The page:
Foy Vance: The Soul of a Man

Foy Vance stands out back in the yard of the Islington Assembly Halls and rolls a cigarette. It's two hours before showtime and he's in a ruminative mood. 'When I was a kid, singing was second nature to me,' he says, as we clink bottle necks

Foy Vance stands out back in the yard of the Islington Assembly Halls and rolls a cigarette. It's two hours before showtime and he's in a ruminative mood. 'When I was a kid, singing was second nature to me,' he says, as we clink bottle necks.

With the bevelled face of a man who has long been walking a singular path, his eyes are shot through with the wonderment of a seer. 'When I was young, music was always a private joy, but we all made music together as a family.'

Vance's dad was a preacher, whose church prohibited musical instruments, so when parishioners visited their house he'd never play his guitar. 'He'd just sing old hymns which had weight and depth, and which were lyrically and melodically interesting.'

Foy Vance makes for an enigma in the music world, for he seems not to be playing by any rules other than his own. Content to tour and play to his own timetable, his unique voice can range from a lament to a beautiful howl, soaked in a melancholia and spirituality begotten of a Northern Irish upbringing.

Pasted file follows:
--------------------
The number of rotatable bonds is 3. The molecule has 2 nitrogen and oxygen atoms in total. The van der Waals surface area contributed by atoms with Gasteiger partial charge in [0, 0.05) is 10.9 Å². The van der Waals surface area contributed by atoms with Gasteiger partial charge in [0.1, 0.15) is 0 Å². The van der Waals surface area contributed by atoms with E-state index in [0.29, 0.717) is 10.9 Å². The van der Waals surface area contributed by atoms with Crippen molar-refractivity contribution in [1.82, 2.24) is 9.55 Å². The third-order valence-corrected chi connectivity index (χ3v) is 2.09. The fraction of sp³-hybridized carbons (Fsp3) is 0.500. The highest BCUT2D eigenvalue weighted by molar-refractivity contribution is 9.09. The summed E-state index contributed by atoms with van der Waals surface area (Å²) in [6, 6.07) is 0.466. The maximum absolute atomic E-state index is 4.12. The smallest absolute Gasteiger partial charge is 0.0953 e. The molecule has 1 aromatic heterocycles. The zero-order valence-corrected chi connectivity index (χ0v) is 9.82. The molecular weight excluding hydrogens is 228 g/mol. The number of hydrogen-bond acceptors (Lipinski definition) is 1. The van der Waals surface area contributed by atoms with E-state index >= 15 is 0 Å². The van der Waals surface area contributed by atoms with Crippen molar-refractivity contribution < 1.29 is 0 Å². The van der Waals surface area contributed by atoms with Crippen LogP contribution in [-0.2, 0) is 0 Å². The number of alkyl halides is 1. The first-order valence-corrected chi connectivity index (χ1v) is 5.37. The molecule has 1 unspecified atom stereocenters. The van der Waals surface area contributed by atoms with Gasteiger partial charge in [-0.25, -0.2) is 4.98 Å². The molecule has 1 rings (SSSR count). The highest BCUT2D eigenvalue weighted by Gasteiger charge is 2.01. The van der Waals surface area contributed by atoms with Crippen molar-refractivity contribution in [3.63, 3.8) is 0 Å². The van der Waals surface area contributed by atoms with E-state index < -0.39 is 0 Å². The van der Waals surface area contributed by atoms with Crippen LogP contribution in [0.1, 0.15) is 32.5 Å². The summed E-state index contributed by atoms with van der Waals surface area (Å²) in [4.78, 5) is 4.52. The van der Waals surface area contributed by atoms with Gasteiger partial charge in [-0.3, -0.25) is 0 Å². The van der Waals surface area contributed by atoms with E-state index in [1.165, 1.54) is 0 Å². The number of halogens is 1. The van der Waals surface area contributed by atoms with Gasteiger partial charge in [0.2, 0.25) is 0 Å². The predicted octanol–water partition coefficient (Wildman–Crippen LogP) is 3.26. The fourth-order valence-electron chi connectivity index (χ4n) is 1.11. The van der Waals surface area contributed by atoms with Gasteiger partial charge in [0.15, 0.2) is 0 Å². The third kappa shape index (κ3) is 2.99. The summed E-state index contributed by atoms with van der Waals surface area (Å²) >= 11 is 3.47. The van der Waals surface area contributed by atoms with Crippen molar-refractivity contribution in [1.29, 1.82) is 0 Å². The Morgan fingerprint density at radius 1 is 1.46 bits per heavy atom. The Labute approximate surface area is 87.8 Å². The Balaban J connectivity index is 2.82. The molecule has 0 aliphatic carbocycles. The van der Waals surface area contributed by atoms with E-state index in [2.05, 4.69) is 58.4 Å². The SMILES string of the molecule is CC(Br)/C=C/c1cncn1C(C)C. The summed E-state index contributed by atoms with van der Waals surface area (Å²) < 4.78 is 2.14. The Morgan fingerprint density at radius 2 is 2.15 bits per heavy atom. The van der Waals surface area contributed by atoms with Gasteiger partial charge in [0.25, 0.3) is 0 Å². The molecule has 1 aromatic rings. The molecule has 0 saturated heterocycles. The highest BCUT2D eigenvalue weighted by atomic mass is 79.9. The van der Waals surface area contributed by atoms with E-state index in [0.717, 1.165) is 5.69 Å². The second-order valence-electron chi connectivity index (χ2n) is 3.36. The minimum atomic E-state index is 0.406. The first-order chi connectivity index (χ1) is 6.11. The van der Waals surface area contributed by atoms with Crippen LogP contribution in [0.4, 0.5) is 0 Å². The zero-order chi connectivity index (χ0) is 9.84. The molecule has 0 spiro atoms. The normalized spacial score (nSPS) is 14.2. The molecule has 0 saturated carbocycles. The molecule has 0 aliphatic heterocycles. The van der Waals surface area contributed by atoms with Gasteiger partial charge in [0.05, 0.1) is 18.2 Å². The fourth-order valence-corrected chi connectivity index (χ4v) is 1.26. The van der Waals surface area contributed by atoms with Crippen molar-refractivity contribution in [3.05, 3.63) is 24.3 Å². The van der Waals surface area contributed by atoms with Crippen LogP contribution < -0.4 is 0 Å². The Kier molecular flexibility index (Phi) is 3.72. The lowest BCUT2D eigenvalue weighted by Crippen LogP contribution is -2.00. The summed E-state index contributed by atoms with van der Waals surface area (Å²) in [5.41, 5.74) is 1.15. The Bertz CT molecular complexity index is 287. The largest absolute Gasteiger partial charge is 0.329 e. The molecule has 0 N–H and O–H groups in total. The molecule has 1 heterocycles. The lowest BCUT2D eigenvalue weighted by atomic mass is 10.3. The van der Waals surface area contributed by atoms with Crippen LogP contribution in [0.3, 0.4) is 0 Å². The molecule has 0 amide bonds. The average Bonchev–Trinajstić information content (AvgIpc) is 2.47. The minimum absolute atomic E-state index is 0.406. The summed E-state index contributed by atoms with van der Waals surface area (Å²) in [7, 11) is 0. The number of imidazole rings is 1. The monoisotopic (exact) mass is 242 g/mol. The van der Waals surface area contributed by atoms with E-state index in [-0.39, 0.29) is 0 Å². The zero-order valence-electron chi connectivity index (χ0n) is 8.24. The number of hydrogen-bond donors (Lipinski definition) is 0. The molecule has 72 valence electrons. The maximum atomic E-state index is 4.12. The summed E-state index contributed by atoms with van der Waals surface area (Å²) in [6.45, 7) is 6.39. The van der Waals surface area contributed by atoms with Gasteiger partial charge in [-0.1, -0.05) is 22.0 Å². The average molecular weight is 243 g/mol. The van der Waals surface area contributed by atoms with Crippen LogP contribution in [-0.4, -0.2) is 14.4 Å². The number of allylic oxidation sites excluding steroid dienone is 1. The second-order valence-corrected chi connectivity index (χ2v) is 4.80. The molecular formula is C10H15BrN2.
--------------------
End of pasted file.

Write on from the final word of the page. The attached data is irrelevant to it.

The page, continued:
Born in Bangor, County Down, Vance, 38, conveys a restlessness as he speaks, his cap pulled low over one eye. 'The Irish are ancestrally spiritual and I was always aware of that. We were proud to be Northern Irish, my family and I, and there was a sense of connecting to a thousand years of song, dance and art.'

After seven years of living in London, Vance beat a spiritual retreat for Aberfeldy in Scotland. 'I needed that landscape and silence because I felt the world had become one big city, connected by flight paths and motorways. And I had an epiphany in Aberfeldy.' Which was? 'I needed silence. And the ability to piss outside,' he laughs.

There's a gravitas to the man, but as if sensing the darkening of his own mood, he has broken it with a flash of Irish humour.

When asked if being born a Protestant Northern Irishman has coloured his world view, he's candid. 'I lived in East Belfast when I was young, and come marching season on the 12 July, it was mayhem. People would be at each other's throats.'

So he escaped the powder keg atmosphere through his art. His father taught him how to play guitar and to finger pick. 'He was also a fine singer. By the time I was born, everyone in my family was well-versed in singing and performing. That was the big thing in our house.'

Vance, it would seem, has been travelling a one-way road from the beginning. 'Music I loved back then was what my brother listened to, like Kris Kristofferson and Willie Nelson or The Sex Pistols, The Clash and The Damned. My other brother was an avid record collector, picking up everything from Michael Jackson to Meatloaf and everything in between. Subconsciously, I thought these artists were somehow born stars. For me they weren't ordinary people.'

But via his father the penny dropped. 'When I first got into Van Morrison at 14, I mentioned him to my dad, and he said he knew him! They'd bought a car together years before. But even then it didn't click that a performer like Van was one of us.'